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7 Fundraising Tips

for my 18-Year-Old Self from my 29-Year-Old Self

When I was 18 I drove, now I fly!

Young entrepreneurs spend our entire twenties raising money. It’s one of the most arduous and draining tasks a founder faces. It can also draw your focus away from growing the very vehicle through which you seek investment. Looking back, I’d like to offer some tips to assist fellow travelers.

1. Do more, pitch less.  One of the biggest mistakes I made early on was pitching ideas to investors. When I was doing this, it didn’t lead to one dollar raised. Later, in my early twenties, I began pitching investors on my existing businesses and it changed the game for me. But the game itself has never changed: Money talks. Showing up to pitches with a bank statement and not business plan became my MO. And now, I was closing rounds.

2. The financial model is more important than the business plan.  When I was first starting out pitching at 18/19, I would make these wordy, cumbersome business plans. I would print them up on nice paper, put them in binders and deliver them to potential investors at least seven days prior to pitching. Yet, when I pitched, time and time again, the investors were only familiar with the lone appendix to my plans: the financial model.

To be clear, in my early business plans these were projections. My spreadsheet game wasn’t strong enough to turn the dollars and cents of my company into a robust, living document filled with neatly programmed equations and appropriate drivers. The drivers are the numeric values of your company’s KPIs. Once they are properly programmed you can alter only those numbers and watch dozens of different growth scenarios evolve into the cells of your spreadsheet.

Now you have a living document. And this allows investors to run through scenarios on their own. It can bypass some of the tough financial questions involved in a pitch and also garner invaluable input from investors who are often seasoned entrepreneurs themselves.

3. Ask investors who decline what you could have prepared or done better.  People are going to tell you no. A lot. And that is fine if you aren’t making mistakes, then you aren’t human. But each no is a phenomenal opportunity to get real time, on the spot feed back on your pitch and your pitching skills. There is a reason you’re asking for money and they’re investing it: they’re already ten steps ahead of you. Those investors are in the financial and lifestyle position you want! Ask them as many questions as they will answer.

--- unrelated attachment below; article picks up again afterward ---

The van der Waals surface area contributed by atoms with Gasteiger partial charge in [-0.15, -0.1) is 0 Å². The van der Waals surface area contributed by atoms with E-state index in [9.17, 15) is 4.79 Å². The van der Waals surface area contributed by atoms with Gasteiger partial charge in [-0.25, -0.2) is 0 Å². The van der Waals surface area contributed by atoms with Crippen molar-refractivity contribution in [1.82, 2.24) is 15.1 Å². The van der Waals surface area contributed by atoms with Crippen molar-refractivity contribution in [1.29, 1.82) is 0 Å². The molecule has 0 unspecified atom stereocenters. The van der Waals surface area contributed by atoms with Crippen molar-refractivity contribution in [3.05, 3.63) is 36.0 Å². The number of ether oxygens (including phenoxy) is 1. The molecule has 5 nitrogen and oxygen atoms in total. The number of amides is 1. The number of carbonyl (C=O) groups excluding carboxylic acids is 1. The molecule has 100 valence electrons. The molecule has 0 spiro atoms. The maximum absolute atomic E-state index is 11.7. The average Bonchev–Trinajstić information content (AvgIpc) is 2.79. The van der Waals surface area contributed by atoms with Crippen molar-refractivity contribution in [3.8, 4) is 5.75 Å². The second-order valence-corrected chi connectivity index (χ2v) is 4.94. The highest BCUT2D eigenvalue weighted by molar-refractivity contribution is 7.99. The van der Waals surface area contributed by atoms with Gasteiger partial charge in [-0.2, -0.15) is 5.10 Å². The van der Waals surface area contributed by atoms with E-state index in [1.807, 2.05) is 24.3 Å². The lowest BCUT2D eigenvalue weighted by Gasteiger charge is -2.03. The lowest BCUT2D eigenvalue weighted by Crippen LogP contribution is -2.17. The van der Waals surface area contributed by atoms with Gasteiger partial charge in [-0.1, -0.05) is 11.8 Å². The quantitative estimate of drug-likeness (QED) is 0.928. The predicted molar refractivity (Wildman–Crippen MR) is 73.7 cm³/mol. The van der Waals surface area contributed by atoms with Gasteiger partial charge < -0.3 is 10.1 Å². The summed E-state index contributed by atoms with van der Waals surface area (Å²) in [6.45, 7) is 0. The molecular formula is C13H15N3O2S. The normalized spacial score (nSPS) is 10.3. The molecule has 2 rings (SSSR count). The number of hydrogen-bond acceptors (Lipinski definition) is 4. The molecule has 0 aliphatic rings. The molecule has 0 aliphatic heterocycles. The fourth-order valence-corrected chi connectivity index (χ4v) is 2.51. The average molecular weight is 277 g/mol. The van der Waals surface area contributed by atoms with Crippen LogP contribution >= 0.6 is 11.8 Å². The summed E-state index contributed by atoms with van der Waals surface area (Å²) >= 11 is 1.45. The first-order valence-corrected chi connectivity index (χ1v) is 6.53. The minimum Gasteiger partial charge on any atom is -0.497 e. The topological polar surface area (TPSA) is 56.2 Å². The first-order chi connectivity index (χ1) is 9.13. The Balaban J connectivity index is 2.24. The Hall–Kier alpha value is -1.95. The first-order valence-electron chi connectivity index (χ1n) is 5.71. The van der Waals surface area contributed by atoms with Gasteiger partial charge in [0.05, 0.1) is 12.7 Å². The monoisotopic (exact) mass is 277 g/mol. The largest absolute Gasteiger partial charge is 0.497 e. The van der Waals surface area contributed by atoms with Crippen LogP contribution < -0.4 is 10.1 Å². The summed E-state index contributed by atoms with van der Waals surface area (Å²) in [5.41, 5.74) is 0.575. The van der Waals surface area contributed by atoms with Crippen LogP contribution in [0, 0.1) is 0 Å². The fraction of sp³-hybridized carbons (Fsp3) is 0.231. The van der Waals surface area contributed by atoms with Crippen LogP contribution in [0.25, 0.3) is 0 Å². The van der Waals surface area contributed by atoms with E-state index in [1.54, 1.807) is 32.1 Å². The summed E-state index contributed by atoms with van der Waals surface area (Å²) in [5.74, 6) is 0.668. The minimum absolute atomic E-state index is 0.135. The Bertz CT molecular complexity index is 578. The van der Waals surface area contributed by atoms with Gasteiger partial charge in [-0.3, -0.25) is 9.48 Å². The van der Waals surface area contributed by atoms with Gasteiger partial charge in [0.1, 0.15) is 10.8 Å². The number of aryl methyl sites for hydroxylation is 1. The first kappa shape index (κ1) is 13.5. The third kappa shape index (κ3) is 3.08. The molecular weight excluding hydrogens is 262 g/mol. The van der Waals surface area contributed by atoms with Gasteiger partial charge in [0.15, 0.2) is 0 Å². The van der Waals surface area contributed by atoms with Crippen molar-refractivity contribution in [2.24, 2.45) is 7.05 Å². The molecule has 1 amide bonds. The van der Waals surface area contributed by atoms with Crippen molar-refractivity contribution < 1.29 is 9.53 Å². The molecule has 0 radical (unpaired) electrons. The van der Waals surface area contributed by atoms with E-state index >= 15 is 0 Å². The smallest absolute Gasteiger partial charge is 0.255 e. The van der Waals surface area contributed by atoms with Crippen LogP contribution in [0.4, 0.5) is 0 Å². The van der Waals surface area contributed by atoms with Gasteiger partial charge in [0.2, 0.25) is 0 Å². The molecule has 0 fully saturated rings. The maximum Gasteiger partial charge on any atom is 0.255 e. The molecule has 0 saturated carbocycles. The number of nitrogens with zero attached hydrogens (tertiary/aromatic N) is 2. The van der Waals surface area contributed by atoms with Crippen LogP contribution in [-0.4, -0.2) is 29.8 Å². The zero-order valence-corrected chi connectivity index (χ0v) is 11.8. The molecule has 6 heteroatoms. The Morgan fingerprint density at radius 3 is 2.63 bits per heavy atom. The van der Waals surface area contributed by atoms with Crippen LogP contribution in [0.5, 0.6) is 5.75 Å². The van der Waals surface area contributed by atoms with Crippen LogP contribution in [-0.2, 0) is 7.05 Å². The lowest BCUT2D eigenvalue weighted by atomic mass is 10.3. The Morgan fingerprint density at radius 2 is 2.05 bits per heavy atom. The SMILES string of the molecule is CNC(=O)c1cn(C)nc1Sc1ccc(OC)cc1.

Ask them about everything from your tone to the quality of your preparation. Ask them what was the moment they knew they would say “no.” Ask them about the last deal they did, just to learn about the variables in their equation that lead to a yes. Then, ask yourself how your deal is different than the one the investor closed on.

4. Learn to detach from the preconceived negativity of a “no.”  When I was younger my heart would sink to my toes when an investor told me “no.” I would feel bad about myself and my project. Then, as I pitched more and my skin grew thicker something interesting began happening. I started getting mentored by almost every investor who told me “no.”

Why? Simply because I accepted their declines gracefully. When I realized that there was no business on the table I began following my own advice and just asking questions. I would follow up with investors when I needed to know something in their particular field of expertise. This practice has allowed me to organically grow in-depth personal relationships with some of the sharpest business people all over the country.

5. You’re probably not ready to raise money.  Taking money from the wrong source at the wrong stage of a company’s growth can kill a company’s culture or even its spirit. So many entrepreneurs, exhausted from bootstrapping, years of self-finance and just believing that their company is ready to take them to the next level, begin to create this fantasy that the magical pile of money from the investor money tree is the answer to all of their problems.

It’s not. It’s someone’s hard earned money. If you have been working on a passion or side project for years and it isn’t evolving than that project isn’t a good candidate for a raise. Tweak your model, change your approach and see what happens. If it really isn’t growing year over year in revenue than it isn’t going to be an appealing long or short term prospect for anyone hunting for a solid ROI.

6. Pitch with a partner, nobody succeeds alone.   If you show up to a pitch and talk about a key team member or partner and they aren’t with you. News flash: they aren’t your partner. If they don’t care enough to show up a pitch, they don’t care enough to take your company to the next level. Not a single investor got to that position by themselves. They’ve had teams that helped to propel them. They know you need a support system to make it. Show them you have one or don’t pitch until you do.

7. Invest $1000 of your own money into something.  You need to understand and deeply respect the intimacy of the investment transaction. YOU ARE TAKING SOMEONE’S MONEY! That money did not appear in their bank account out of thin air. Work your ass off, save up $1000 and buy a chunk of a bitcoin. Watch the value of your investment go up and down. Feel the fear of losing what you worked so hard for. That fear is exactly what an investor feels when that money goes from their account to yours.

I hope some of my mistakes and the lessons contained therein will be of use to any and all who give this a read. If anyone has questions don’t hesitate to reach out to me!

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